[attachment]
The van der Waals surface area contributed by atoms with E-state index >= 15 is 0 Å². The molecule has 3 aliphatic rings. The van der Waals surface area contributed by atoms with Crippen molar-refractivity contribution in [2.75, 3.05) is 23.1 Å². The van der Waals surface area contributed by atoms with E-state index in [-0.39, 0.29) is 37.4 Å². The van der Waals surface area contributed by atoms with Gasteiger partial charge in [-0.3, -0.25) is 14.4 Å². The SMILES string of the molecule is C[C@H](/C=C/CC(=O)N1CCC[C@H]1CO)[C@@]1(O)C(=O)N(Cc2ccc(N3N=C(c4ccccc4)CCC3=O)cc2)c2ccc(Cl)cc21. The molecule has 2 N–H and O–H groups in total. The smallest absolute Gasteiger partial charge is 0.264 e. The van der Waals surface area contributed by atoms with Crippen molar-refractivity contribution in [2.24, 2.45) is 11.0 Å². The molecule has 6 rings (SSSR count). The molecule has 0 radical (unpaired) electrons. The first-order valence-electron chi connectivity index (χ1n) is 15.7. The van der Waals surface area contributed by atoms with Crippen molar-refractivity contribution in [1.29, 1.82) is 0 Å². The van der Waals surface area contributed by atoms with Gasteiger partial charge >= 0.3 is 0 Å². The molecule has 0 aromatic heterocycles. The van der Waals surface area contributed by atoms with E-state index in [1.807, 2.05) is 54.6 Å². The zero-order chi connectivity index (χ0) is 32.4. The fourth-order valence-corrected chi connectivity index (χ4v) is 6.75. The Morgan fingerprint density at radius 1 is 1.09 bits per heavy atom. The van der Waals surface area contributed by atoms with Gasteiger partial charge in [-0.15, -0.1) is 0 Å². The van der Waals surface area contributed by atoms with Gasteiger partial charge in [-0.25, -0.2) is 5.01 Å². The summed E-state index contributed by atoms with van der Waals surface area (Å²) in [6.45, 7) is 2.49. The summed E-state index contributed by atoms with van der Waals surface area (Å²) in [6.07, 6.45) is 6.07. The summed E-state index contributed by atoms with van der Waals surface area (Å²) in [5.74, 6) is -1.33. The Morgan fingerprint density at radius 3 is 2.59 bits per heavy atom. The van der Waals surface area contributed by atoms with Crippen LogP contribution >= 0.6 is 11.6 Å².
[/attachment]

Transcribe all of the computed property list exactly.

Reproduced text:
The van der Waals surface area contributed by atoms with E-state index >= 15 is 0 Å². The molecule has 3 aliphatic rings. The van der Waals surface area contributed by atoms with Crippen molar-refractivity contribution in [2.75, 3.05) is 23.1 Å². The van der Waals surface area contributed by atoms with E-state index in [-0.39, 0.29) is 37.4 Å². The van der Waals surface area contributed by atoms with Gasteiger partial charge in [-0.3, -0.25) is 14.4 Å². The SMILES string of the molecule is C[C@H](/C=C/CC(=O)N1CCC[C@H]1CO)[C@@]1(O)C(=O)N(Cc2ccc(N3N=C(c4ccccc4)CCC3=O)cc2)c2ccc(Cl)cc21. The molecule has 2 N–H and O–H groups in total. The smallest absolute Gasteiger partial charge is 0.264 e. The van der Waals surface area contributed by atoms with Crippen molar-refractivity contribution in [2.24, 2.45) is 11.0 Å². The molecule has 6 rings (SSSR count). The molecule has 0 radical (unpaired) electrons. The first-order valence-electron chi connectivity index (χ1n) is 15.7. The van der Waals surface area contributed by atoms with Crippen molar-refractivity contribution in [1.29, 1.82) is 0 Å². The van der Waals surface area contributed by atoms with Gasteiger partial charge >= 0.3 is 0 Å². The molecule has 0 aromatic heterocycles. The van der Waals surface area contributed by atoms with E-state index in [1.807, 2.05) is 54.6 Å². The zero-order chi connectivity index (χ0) is 32.4. The fourth-order valence-corrected chi connectivity index (χ4v) is 6.75. The Morgan fingerprint density at radius 1 is 1.09 bits per heavy atom. The van der Waals surface area contributed by atoms with Gasteiger partial charge in [-0.15, -0.1) is 0 Å². The van der Waals surface area contributed by atoms with Gasteiger partial charge in [-0.25, -0.2) is 5.01 Å². The summed E-state index contributed by atoms with van der Waals surface area (Å²) in [6.45, 7) is 2.49. The summed E-state index contributed by atoms with van der Waals surface area (Å²) in [6.07, 6.45) is 6.07. The summed E-state index contributed by atoms with van der Waals surface area (Å²) in [5.74, 6) is -1.33. The Morgan fingerprint density at radius 3 is 2.59 bits per heavy atom. The van der Waals surface area contributed by atoms with Crippen LogP contribution >= 0.6 is 11.6 Å².